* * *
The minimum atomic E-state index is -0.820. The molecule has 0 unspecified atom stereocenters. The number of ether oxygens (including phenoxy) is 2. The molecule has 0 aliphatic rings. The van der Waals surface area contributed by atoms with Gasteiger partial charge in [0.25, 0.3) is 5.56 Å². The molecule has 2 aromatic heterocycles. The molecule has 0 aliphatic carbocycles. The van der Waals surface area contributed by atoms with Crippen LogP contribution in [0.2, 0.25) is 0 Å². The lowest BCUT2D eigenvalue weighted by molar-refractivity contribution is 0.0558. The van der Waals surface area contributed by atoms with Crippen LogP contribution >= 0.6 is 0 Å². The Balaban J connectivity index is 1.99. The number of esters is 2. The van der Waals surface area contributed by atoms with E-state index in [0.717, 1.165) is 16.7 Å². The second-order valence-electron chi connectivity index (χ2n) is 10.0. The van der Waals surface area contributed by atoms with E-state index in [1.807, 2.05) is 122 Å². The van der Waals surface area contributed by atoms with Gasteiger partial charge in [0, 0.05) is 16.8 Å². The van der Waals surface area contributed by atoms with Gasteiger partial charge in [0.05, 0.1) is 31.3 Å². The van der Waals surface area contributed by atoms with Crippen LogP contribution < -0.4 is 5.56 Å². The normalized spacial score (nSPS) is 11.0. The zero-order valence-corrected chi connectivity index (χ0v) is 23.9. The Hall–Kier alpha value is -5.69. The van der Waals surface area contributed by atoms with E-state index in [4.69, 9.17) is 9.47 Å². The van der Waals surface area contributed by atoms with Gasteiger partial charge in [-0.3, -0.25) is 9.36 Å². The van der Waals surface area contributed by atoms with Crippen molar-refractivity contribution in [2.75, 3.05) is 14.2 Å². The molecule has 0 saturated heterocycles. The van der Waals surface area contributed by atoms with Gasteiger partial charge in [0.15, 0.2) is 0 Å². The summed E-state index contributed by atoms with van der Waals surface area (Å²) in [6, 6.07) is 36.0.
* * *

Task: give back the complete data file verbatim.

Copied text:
The minimum atomic E-state index is -0.820. The molecule has 0 unspecified atom stereocenters. The number of ether oxygens (including phenoxy) is 2. The molecule has 0 aliphatic rings. The van der Waals surface area contributed by atoms with Gasteiger partial charge in [0.25, 0.3) is 5.56 Å². The molecule has 2 aromatic heterocycles. The molecule has 0 aliphatic carbocycles. The van der Waals surface area contributed by atoms with Crippen LogP contribution in [0.2, 0.25) is 0 Å². The lowest BCUT2D eigenvalue weighted by molar-refractivity contribution is 0.0558. The van der Waals surface area contributed by atoms with Crippen LogP contribution >= 0.6 is 0 Å². The Balaban J connectivity index is 1.99. The number of esters is 2. The van der Waals surface area contributed by atoms with E-state index in [0.717, 1.165) is 16.7 Å². The second-order valence-electron chi connectivity index (χ2n) is 10.0. The van der Waals surface area contributed by atoms with E-state index in [1.807, 2.05) is 122 Å². The van der Waals surface area contributed by atoms with Gasteiger partial charge in [0, 0.05) is 16.8 Å². The van der Waals surface area contributed by atoms with Gasteiger partial charge in [0.05, 0.1) is 31.3 Å². The van der Waals surface area contributed by atoms with Crippen LogP contribution < -0.4 is 5.56 Å². The normalized spacial score (nSPS) is 11.0. The zero-order valence-corrected chi connectivity index (χ0v) is 23.9. The Hall–Kier alpha value is -5.69. The van der Waals surface area contributed by atoms with E-state index in [4.69, 9.17) is 9.47 Å². The van der Waals surface area contributed by atoms with Gasteiger partial charge in [-0.3, -0.25) is 9.36 Å². The van der Waals surface area contributed by atoms with Crippen molar-refractivity contribution in [2.75, 3.05) is 14.2 Å². The molecule has 0 saturated heterocycles. The van der Waals surface area contributed by atoms with Gasteiger partial charge in [0.15, 0.2) is 0 Å². The summed E-state index contributed by atoms with van der Waals surface area (Å²) in [6, 6.07) is 36.0.